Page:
Network and security administrators for organizations, service providers and domain name registrars have received another warning of the importance of securing their domain name server infrastructure.
In a column this week security reporter Brian Krebs detailed recent hijacking campaigns against DNS infrastructure that are siphoning huge volumes of email passwords and other sensitive data from governments and private companies by temporarily capturing network traffic. The bulk of the attacks so far have centered in the Middle East. However, North American organizations should also be aware of the danger.
It is serious enough that in January the U.S. Department of Homeland Security issued a rare emergency directive ordering all U.S. federal civilian agencies to secure the login credentials for their Internet domain records, Krebs notes.
Domain name servers translate domain names (like itworldcanada.com) into numeric Internet addresses. Hijack a domain and all the traffic — including VPN traffic — that runs under the subdomains can be diverted to another address. Compromise a top-level domain for a government and the result can be catastrophic.
How the domains are taken over isn’t clear. In a December, 2018 posting, Cisco Systems’ Talos intelligence service said initial attacks involved a copy of a legitimate document from the website of Canada’s Suncor Energy, but this document included a malicious macro. Ultimately a remote access tool would be downloaded that will lead to a DNS infection.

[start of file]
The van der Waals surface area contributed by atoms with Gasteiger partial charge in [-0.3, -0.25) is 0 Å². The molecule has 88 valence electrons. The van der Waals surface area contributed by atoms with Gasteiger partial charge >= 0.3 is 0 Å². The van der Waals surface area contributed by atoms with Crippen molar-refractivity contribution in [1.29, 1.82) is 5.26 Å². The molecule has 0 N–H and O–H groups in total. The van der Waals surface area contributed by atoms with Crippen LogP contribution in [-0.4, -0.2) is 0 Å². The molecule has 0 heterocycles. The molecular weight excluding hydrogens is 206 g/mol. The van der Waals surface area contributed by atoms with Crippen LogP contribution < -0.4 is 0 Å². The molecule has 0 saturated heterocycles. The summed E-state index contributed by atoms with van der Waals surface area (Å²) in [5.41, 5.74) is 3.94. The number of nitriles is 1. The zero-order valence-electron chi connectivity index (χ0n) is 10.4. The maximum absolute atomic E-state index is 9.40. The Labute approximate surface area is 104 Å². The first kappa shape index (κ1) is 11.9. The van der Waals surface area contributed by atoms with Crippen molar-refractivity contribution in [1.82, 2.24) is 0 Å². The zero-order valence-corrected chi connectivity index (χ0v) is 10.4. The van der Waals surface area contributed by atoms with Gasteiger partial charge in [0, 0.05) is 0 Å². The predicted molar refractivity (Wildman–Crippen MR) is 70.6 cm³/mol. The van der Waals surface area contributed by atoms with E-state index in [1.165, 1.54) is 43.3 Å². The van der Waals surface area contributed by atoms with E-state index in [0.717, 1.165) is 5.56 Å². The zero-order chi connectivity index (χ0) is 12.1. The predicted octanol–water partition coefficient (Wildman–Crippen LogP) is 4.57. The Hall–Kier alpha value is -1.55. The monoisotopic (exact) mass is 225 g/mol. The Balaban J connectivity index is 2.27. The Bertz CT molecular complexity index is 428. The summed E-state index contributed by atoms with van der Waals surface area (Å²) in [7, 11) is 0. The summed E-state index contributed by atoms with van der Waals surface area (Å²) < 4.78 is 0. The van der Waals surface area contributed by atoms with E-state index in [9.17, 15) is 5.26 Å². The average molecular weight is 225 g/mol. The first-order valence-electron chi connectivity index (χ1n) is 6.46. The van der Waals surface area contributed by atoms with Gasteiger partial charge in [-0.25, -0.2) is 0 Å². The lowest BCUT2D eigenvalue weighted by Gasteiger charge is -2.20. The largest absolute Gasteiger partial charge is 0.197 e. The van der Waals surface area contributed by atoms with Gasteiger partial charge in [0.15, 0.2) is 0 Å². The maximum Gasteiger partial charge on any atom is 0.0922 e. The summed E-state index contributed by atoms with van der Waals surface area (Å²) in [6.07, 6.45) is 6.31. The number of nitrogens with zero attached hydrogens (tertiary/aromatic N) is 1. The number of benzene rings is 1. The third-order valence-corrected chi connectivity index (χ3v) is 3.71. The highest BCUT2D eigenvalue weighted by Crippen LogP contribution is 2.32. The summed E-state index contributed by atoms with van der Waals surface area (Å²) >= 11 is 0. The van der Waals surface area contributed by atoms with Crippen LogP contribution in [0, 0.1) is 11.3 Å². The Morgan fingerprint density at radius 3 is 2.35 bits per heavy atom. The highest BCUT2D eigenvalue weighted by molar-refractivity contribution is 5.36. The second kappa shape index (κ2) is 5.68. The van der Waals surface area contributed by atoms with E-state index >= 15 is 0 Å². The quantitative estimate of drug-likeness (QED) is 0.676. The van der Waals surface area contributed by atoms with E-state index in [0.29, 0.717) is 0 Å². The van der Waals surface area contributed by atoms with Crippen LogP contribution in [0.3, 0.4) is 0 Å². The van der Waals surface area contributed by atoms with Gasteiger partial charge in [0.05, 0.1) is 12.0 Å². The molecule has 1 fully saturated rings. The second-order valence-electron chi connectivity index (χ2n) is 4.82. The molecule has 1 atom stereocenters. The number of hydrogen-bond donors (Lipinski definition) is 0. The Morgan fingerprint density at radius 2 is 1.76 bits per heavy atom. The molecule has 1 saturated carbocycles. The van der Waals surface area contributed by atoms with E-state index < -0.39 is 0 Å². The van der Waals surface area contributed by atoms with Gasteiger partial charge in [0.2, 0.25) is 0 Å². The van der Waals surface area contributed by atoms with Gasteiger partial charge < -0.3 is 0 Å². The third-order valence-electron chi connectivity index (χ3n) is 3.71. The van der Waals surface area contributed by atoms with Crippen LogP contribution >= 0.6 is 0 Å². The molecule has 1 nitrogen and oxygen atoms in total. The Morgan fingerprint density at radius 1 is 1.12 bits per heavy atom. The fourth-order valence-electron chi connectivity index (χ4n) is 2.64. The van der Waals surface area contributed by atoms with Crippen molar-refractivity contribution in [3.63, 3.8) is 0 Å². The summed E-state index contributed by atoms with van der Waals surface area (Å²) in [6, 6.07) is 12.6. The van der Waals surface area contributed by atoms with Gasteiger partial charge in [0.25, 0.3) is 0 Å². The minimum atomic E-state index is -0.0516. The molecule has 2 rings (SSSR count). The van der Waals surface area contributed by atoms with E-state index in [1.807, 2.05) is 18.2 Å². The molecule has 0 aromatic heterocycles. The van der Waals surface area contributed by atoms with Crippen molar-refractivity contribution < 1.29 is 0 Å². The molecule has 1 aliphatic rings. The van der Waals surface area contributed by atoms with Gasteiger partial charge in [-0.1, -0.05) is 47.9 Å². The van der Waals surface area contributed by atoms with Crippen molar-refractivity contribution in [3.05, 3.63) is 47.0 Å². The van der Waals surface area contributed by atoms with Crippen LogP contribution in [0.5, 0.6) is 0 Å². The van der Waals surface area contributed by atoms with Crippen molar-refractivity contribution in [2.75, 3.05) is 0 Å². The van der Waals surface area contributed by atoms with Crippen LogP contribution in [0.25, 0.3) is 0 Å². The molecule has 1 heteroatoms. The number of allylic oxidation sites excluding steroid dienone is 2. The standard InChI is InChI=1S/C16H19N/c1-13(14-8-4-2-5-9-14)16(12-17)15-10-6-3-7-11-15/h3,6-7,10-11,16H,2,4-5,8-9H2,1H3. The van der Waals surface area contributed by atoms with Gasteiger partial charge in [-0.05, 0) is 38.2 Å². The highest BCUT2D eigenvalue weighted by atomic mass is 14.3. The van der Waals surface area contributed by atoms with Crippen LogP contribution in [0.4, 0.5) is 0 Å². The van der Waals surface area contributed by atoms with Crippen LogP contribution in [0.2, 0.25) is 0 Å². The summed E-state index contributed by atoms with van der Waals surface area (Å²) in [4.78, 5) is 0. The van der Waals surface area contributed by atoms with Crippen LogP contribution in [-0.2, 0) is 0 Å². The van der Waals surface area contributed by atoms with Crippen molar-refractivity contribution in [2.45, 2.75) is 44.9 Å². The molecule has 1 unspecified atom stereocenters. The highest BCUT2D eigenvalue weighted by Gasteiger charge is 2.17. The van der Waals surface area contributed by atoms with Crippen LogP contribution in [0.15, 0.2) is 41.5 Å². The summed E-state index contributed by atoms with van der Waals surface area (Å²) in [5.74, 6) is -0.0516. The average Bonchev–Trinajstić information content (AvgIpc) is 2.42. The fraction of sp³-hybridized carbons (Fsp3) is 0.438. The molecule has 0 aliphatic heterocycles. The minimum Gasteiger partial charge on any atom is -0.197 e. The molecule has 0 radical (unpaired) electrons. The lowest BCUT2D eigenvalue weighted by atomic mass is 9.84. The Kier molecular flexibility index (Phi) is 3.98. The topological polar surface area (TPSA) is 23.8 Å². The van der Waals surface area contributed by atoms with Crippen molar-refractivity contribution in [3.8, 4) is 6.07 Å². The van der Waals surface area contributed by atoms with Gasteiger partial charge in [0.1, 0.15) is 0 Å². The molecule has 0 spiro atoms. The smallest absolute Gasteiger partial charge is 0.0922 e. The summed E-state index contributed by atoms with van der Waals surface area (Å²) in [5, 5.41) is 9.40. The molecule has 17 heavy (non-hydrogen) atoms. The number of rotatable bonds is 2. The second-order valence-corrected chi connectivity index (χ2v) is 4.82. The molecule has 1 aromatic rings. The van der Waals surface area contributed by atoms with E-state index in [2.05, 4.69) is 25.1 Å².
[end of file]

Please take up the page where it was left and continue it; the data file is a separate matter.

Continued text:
In January, FireEye released a follow-up report describing the attacks as “DNS hijacking at scale.” It also notes that the attack is achieved by logging into the DNS provider’s administration panel with previously compromised credentials, as well as forged certificates.
Then Crowdstrike published a blog listing virtually every Internet address known to be (ab)used by the espionage campaign to date.
Undoubtedly the attack could in part be checked if DNS administrators use multi-factor authentication to protect their login credentials.
As Krebs points out, there’s another defence for DNS hijacking: DNSSEC (DNS Security Extensions), which protects applications from using forged or manipulated DNS data by requiring that all DNS queries for a given domain or set of domains be digitally signed.
However, DNSSEC has to be configured right by a service provider and its customers. Even then, Krebs writes, one source estimates only about 20 percent of the world’s major networks and Web sites have enabled it.
Krebs discovered that one victimized provider admitted attackers targeted company servers that were not DNSSEC protected. A third system that was protected was compromised when attackers were able to briefly disable the safeguard because they already had access to its registrar’s systems and obtain SSL certificates for two internal email servers. For some reason the hacker failed to press their attack or they could have made off with more information.
Krebs also notes that DNS monitoring services apparently didn’t catch these attacks.
So what should CISOs do? Krebs quotes John Crain, chief security, stability and resiliency officer at ICANN, which oversees the global domain name industry offering this advice:
-Use DNSSEC (both signing zones and validating responses);
-Use registration features like Registry Lock that can help protect domain names records from being changed;
-Use access control lists for applications, Internet traffic and monitoring;
-Use two-factor authentication, and require it to be used by all relevant users and subcontractors;
-In cases where passwords are used, pick unique passwords and consider password managers;
-Review accounts with registrars and other providers;
-Monitor certificates through logs or other processes.